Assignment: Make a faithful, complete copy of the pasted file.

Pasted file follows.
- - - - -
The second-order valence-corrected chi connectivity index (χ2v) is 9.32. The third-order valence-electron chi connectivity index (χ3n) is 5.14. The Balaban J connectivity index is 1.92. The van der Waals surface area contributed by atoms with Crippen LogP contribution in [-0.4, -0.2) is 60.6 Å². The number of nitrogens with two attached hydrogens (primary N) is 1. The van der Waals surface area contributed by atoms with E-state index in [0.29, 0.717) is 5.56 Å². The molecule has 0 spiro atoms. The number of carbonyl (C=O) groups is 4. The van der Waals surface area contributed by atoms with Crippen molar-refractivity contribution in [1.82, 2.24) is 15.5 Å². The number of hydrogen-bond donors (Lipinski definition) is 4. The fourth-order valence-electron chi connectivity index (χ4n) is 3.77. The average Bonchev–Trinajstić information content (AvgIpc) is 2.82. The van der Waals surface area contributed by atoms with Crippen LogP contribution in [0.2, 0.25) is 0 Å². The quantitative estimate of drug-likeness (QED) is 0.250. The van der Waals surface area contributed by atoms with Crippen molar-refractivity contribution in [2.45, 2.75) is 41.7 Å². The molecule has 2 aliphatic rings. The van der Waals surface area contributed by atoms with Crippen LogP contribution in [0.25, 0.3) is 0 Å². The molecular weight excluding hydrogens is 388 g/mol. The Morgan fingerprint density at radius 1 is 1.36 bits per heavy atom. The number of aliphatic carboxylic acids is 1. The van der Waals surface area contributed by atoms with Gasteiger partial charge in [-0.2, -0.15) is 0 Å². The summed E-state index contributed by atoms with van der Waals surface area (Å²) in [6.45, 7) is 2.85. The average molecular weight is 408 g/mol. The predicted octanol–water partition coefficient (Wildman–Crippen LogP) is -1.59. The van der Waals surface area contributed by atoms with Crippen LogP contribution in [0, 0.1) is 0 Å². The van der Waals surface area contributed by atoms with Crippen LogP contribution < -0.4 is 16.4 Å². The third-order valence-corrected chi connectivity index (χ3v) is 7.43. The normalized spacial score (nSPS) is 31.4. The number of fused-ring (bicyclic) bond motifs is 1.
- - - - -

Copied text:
The second-order valence-corrected chi connectivity index (χ2v) is 9.32. The third-order valence-electron chi connectivity index (χ3n) is 5.14. The Balaban J connectivity index is 1.92. The van der Waals surface area contributed by atoms with Crippen LogP contribution in [-0.4, -0.2) is 60.6 Å². The number of nitrogens with two attached hydrogens (primary N) is 1. The van der Waals surface area contributed by atoms with E-state index in [0.29, 0.717) is 5.56 Å². The molecule has 0 spiro atoms. The number of carbonyl (C=O) groups is 4. The van der Waals surface area contributed by atoms with Crippen molar-refractivity contribution in [1.82, 2.24) is 15.5 Å². The number of hydrogen-bond donors (Lipinski definition) is 4. The fourth-order valence-electron chi connectivity index (χ4n) is 3.77. The average Bonchev–Trinajstić information content (AvgIpc) is 2.82. The van der Waals surface area contributed by atoms with Crippen LogP contribution in [0.2, 0.25) is 0 Å². The quantitative estimate of drug-likeness (QED) is 0.250. The van der Waals surface area contributed by atoms with Crippen molar-refractivity contribution in [2.45, 2.75) is 41.7 Å². The molecule has 2 aliphatic rings. The van der Waals surface area contributed by atoms with Crippen LogP contribution in [0.25, 0.3) is 0 Å². The molecular weight excluding hydrogens is 388 g/mol. The Morgan fingerprint density at radius 1 is 1.36 bits per heavy atom. The number of aliphatic carboxylic acids is 1. The van der Waals surface area contributed by atoms with Gasteiger partial charge in [-0.2, -0.15) is 0 Å². The summed E-state index contributed by atoms with van der Waals surface area (Å²) in [6.45, 7) is 2.85. The average molecular weight is 408 g/mol. The predicted octanol–water partition coefficient (Wildman–Crippen LogP) is -1.59. The van der Waals surface area contributed by atoms with Crippen LogP contribution in [0, 0.1) is 0 Å². The van der Waals surface area contributed by atoms with Crippen LogP contribution < -0.4 is 16.4 Å². The third-order valence-corrected chi connectivity index (χ3v) is 7.43. The normalized spacial score (nSPS) is 31.4. The number of fused-ring (bicyclic) bond motifs is 1.